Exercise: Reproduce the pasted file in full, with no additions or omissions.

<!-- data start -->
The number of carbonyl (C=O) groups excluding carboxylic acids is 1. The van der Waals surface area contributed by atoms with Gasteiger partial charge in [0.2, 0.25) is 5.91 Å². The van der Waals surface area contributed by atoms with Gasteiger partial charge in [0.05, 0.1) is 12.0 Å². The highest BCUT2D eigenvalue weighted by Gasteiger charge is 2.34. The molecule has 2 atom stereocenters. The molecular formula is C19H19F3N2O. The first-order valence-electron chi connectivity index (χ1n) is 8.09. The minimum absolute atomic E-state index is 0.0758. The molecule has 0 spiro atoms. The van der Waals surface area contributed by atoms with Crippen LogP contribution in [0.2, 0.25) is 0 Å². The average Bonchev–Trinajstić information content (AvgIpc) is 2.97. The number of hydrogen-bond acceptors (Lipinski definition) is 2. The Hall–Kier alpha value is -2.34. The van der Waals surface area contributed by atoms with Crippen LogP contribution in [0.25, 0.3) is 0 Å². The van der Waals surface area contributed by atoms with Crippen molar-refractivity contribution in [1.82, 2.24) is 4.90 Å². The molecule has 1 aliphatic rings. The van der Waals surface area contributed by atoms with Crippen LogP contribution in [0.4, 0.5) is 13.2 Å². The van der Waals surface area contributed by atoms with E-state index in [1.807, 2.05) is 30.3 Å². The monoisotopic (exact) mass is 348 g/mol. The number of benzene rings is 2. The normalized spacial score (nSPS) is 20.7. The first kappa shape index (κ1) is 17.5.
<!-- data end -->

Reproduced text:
The number of carbonyl (C=O) groups excluding carboxylic acids is 1. The van der Waals surface area contributed by atoms with Gasteiger partial charge in [0.2, 0.25) is 5.91 Å². The van der Waals surface area contributed by atoms with Gasteiger partial charge in [0.05, 0.1) is 12.0 Å². The highest BCUT2D eigenvalue weighted by Gasteiger charge is 2.34. The molecule has 2 atom stereocenters. The molecular formula is C19H19F3N2O. The first-order valence-electron chi connectivity index (χ1n) is 8.09. The minimum absolute atomic E-state index is 0.0758. The molecule has 0 spiro atoms. The van der Waals surface area contributed by atoms with Crippen LogP contribution in [0.2, 0.25) is 0 Å². The average Bonchev–Trinajstić information content (AvgIpc) is 2.97. The number of hydrogen-bond acceptors (Lipinski definition) is 2. The Hall–Kier alpha value is -2.34. The van der Waals surface area contributed by atoms with Crippen LogP contribution in [0.25, 0.3) is 0 Å². The van der Waals surface area contributed by atoms with Crippen molar-refractivity contribution in [1.82, 2.24) is 4.90 Å². The molecule has 1 aliphatic rings. The van der Waals surface area contributed by atoms with Crippen LogP contribution in [0.4, 0.5) is 13.2 Å². The van der Waals surface area contributed by atoms with E-state index in [1.807, 2.05) is 30.3 Å². The monoisotopic (exact) mass is 348 g/mol. The number of benzene rings is 2. The normalized spacial score (nSPS) is 20.7. The first kappa shape index (κ1) is 17.5.